|Posted by James Bemus on January 7, 2011 at 3:00 PM|
We had a usual routine of photo assignments that we (Marketing and Media) performed for the US Army department of Morale, Welfare & Recreation in Kuwait. USO tours, sports tournaments and holiday events. But the Comics on Duty Tour II turned out to be a lot more than the usual meet & great and performance shots.
The day before the tour was to arrive, our boss, David Elliot, had an unusual request and asked the photo staff if anyone was game. We had a request to accompany the comedians on a tour of the Persian Gulf around the Kuwait Naval Base in a Navy patrol boat.
Now, understand that I and my team are all civilians. We never get to ride in humvees, army trucks, helicopters, etc. I was instructed by the base commanding Lt. Col. that military equipment was not for civilian joyriding, they were serious tools. So an opportunity to ride in radical machine gun armed patrol boats in the same waters as the testy Iranian navy was really up there on the cool-o-meter.
I held back from volunteering at first because I was then newest photographer in the group and figured the other guys would take first dibs at this outstanding opportunity. What, no volunteers? Seriously, the other photogs were not interested. So I was all over it, but beginning to wonder why they were so reluctant.
So the day came and I tagged along with the Entertainment team to Kuwait Naval Base (Camp Patriot on the American side). There were four entertainers, so they split us up into two boats. I was to ride along with Tim Foss and Rodney Laney. So on we went, just the comedians, their personal security detail, some Army tag alongs, the crew and one photographer.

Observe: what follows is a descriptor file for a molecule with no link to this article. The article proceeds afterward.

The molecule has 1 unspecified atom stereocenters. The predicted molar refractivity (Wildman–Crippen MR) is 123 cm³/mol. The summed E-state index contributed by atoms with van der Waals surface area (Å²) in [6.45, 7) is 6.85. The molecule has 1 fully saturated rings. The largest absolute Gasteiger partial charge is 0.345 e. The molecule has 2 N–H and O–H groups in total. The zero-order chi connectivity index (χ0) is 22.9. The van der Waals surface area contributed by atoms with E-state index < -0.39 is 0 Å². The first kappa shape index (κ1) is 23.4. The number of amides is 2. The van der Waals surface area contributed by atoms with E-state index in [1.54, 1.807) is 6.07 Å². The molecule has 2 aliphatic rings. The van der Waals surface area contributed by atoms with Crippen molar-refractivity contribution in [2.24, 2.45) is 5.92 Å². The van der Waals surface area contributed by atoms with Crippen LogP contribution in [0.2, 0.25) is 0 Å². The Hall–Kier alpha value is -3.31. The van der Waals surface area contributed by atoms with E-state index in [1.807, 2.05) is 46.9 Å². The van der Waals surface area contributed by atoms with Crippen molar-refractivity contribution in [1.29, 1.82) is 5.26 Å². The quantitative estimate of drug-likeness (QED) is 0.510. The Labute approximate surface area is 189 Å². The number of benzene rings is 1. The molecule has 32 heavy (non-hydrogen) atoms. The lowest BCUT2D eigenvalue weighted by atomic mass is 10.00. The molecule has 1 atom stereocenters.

Once we got going Navy personnel explained that we needed to keep a three point stance at all times: two feet and one hand firmly planted at all times. Photographing one handed on choppy water was challenging, not to mention making sure all the gear actually stayed on the boat. Explaining that I left my camera in the Persian Gulf would not go over well, or look good on a resume.
Happy faces early in the patrol. Bouncing along at 40 knots would soon wipe the smiles off.
Rodney Laney points the 50 cal at our companions. Who's idea was it to leave heavy machine guns with loaded amo boxes where comedians could get at them? Navy crew members assured me they had it under control.
The Navy crew told Rodney to hold on with both hands, but not why. They proceeded to demonstrate the wave that comes over the stern wnen you reverse the engines at speed. All the 'civiews' on the aft deck got soaked.
Yeh, those smiles are starting to fade. Rodney and Tom display proper four point stance (i.e. holding on for dear life).
We spent a lot off time chasing the other boat, usually at odd angles to the horizon.
Rodney Laney at the helm. They were actually daring him to go faster.
Heading back at dusk, our sister ship in our wake.
Our sister ship cutting across our wake at speed. We took turns doing this. It was quite a thrill to feel the boat get airborne!
Tom Foss steps with wobbly legs back on the dock. 45 minutes of this was plenty.